I moved to Reno just before my 10th birthday in 1950. At the time, Reno boasted about being the biggest city in the state with a population of about 50,000. I graduated from St. Thomas Aquinas Grade School and Bishop Manogue High School, both schools were situated along the banks of the Truckee River.

After I married Treat Cafferata, a Reno native, I graduated from Lewis and Clark College in Oregon. We are the parents of two daughters, Elisa and Farrell, and a son, Reynolds. Although I’m a “city girl,” my family spent many a weekend enjoying fishing, camping and hiking in rural Nevada. We visited all the counties and explored every community in the state.

While campaigning for political office or serving the people of Nevada, I met thousands of people and became familiar with their communities and concerns.  My story is about many of those trips, people and experiences that have enriched my life.

It all started in 1978 when I toured the state in the Republican caravan meeting voters as I sought the position of state treasurer. I was not successful that year, but little did I know that it would be the start of a long and rewarding career in public service.

In 1980, I walked door to door in the tree lined streets of southwest Reno and was elected to the Nevada Assembly to represent District 25. In 1982, I traveled the state again meeting people during my campaign for state treasurer. When I was elected, I became the first woman elected to constitutional office in Nevada. During the  same election cycle, my mother, Barbara Vucanovich, was elected to the House of Representatives, as the first woman elected to federal office from the state. My office was in the State Capitol in Carson City.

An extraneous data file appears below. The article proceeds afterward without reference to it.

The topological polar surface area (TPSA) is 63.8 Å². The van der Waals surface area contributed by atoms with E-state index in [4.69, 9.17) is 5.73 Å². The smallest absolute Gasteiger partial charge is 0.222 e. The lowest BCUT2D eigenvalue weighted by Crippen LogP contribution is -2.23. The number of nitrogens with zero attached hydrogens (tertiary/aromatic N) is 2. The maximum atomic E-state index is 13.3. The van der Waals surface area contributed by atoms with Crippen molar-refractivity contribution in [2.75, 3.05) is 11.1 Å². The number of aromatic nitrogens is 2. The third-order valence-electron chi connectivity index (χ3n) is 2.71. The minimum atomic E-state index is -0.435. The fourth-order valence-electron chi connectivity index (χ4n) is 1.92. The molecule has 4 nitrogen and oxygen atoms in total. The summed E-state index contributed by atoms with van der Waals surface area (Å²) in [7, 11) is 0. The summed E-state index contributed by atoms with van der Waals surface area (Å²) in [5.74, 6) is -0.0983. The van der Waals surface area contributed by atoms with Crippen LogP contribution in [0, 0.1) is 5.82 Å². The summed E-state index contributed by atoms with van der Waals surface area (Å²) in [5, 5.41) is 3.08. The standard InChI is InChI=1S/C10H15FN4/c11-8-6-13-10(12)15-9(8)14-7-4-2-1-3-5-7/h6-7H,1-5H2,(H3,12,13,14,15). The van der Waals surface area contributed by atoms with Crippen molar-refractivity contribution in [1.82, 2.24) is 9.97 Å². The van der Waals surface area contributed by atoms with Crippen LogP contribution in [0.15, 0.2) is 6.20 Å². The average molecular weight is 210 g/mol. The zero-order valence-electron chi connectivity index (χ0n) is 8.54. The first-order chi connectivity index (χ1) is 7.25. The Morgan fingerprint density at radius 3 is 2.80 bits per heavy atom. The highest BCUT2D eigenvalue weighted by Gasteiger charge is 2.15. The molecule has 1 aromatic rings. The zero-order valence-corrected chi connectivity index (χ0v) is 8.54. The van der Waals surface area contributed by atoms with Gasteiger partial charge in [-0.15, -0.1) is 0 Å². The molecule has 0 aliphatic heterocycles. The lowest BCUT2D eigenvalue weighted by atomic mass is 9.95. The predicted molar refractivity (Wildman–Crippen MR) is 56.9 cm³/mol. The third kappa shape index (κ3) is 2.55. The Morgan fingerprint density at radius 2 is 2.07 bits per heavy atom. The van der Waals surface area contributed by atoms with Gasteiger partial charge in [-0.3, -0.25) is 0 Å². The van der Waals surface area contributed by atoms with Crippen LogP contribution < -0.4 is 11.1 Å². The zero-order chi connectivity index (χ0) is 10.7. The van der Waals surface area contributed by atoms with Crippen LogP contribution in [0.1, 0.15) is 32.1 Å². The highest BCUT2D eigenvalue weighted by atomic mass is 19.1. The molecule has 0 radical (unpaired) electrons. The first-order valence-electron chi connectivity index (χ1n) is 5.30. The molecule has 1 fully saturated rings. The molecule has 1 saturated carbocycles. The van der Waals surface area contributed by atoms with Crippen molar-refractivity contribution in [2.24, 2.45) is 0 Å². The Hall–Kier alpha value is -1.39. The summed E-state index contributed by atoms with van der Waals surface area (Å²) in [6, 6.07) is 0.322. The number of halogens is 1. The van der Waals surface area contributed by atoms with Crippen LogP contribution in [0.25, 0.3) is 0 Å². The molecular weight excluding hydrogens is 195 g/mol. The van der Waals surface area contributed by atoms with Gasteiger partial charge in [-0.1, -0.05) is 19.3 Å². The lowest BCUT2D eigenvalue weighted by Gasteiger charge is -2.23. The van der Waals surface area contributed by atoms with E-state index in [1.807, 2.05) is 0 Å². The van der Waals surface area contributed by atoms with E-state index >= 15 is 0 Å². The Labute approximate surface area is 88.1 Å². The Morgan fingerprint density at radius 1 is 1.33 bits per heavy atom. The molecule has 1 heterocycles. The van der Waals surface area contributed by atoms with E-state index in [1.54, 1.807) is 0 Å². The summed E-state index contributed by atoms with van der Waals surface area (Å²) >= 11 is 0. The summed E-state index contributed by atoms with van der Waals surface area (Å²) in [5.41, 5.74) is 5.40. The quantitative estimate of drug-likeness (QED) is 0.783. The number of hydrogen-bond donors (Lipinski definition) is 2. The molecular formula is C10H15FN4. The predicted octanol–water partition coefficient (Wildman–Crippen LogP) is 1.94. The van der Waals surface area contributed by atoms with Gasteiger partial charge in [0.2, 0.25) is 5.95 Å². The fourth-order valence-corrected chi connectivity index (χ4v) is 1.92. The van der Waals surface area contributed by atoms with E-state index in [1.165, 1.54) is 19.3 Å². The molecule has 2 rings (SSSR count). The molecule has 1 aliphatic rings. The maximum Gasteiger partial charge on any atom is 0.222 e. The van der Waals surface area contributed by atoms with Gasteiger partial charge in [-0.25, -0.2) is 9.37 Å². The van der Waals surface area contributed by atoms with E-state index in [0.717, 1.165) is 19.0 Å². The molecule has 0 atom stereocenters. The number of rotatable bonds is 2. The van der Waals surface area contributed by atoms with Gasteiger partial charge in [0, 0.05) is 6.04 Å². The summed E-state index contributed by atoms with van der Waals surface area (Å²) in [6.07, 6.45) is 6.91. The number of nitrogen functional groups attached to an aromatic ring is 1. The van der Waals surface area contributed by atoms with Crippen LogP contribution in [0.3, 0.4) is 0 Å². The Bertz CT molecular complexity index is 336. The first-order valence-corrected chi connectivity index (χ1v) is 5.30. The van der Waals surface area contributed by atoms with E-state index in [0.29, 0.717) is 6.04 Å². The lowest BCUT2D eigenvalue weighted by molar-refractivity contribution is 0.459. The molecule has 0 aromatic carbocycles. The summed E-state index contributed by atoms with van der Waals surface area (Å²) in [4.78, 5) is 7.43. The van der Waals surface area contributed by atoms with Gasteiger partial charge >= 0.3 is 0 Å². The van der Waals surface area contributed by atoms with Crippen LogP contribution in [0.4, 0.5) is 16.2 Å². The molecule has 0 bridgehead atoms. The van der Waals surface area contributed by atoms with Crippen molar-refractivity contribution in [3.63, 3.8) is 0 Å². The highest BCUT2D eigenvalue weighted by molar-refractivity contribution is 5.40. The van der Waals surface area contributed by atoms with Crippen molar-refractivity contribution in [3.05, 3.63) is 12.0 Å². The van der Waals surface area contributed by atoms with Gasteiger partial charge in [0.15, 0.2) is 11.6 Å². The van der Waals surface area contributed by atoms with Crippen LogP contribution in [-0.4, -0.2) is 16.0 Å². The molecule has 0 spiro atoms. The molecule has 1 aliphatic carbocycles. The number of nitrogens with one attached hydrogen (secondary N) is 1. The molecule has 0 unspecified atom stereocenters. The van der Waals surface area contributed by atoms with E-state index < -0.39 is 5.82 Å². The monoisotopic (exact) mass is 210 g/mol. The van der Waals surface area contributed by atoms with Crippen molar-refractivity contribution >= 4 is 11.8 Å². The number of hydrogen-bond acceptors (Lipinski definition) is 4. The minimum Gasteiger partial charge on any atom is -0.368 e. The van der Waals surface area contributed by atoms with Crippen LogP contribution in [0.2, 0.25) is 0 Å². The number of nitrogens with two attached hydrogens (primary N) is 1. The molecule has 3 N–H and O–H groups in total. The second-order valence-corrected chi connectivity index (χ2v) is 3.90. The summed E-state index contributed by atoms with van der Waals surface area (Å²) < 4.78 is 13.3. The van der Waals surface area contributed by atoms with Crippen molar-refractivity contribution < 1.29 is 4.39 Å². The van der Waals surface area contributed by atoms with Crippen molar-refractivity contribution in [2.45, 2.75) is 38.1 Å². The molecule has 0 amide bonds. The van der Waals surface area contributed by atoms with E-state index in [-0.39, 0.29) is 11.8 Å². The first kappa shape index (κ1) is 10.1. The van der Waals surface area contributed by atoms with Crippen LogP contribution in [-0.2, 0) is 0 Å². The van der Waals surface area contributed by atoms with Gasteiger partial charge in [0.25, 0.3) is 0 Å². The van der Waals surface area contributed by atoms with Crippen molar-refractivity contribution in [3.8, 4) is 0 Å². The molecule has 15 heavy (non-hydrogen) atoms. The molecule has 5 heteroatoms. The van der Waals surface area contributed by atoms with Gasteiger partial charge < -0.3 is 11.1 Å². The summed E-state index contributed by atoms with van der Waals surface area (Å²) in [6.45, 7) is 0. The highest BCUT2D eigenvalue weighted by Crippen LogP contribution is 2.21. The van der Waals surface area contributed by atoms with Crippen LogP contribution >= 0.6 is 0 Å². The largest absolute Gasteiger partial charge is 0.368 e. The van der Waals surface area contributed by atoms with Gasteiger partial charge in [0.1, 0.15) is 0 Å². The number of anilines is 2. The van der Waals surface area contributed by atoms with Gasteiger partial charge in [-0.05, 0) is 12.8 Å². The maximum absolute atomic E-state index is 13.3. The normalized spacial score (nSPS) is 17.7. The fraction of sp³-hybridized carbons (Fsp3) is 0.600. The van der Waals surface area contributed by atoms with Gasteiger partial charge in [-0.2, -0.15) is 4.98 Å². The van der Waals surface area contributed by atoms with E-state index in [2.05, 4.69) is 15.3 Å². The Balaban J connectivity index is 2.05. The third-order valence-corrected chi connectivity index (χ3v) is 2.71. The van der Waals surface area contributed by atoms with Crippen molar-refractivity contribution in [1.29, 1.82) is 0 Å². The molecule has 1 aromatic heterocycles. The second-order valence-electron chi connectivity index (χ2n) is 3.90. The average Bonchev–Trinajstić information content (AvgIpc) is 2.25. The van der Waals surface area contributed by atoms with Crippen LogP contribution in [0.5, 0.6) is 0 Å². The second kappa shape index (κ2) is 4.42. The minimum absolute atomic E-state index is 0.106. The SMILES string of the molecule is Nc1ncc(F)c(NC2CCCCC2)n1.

After my four-year term, I filed for governor, and while I won my primary, I lost the general election to Richard Bryan, the incumbent. The loss and the fact that our children were in college gave me an opportunity to attend law school in Southern California.

After I graduated in 1989, I held a series of legal positions in the rural counties and Reno. I opened my civil law practice in Reno and commuted to other jobs in what used to be called the “cow counties.” This was the start of regular trips to counties throughout the state.

First, I clerked for Judge David Gamble in Douglas County, a place that included Lake Tahoe and the agricultural communities of Minden, Gardnerville and Genoa. At the end of the term, I was hired as the part time deputy district attorney in Eureka County that had a population of less than 3,000 people, one of the smaller populated counties  in the state. The town of Eureka and county seat is an old mining camp on U.S. 50. Most of the major gold mines in the state are located in northern Eureka County, south of I-80.

I drove about four hours to Eureka every week where I rented the “yellow house on Spring Street” because the town has no street addresses. The old courthouse located on the highway is a two story red brick Italianate style building erected in 1879. This courthouse is one of the oldest in the state.

The DAs in rural counties perform the same duties and functions as their counterparts in the large metropolitan areas, but with little support staff.  The DA is the chief legal advisor to the county and its officials on a variety of civil matters, ranging from contracts, land use issues, elections, employment law, jail conditions, child support, and taxes. The DA also prosecutes the criminal matters, and the crimes are much the same as the ones committed in the larger counties, driving under the influence, domestic violence, possession of small amounts of illegal drugs and child abuse.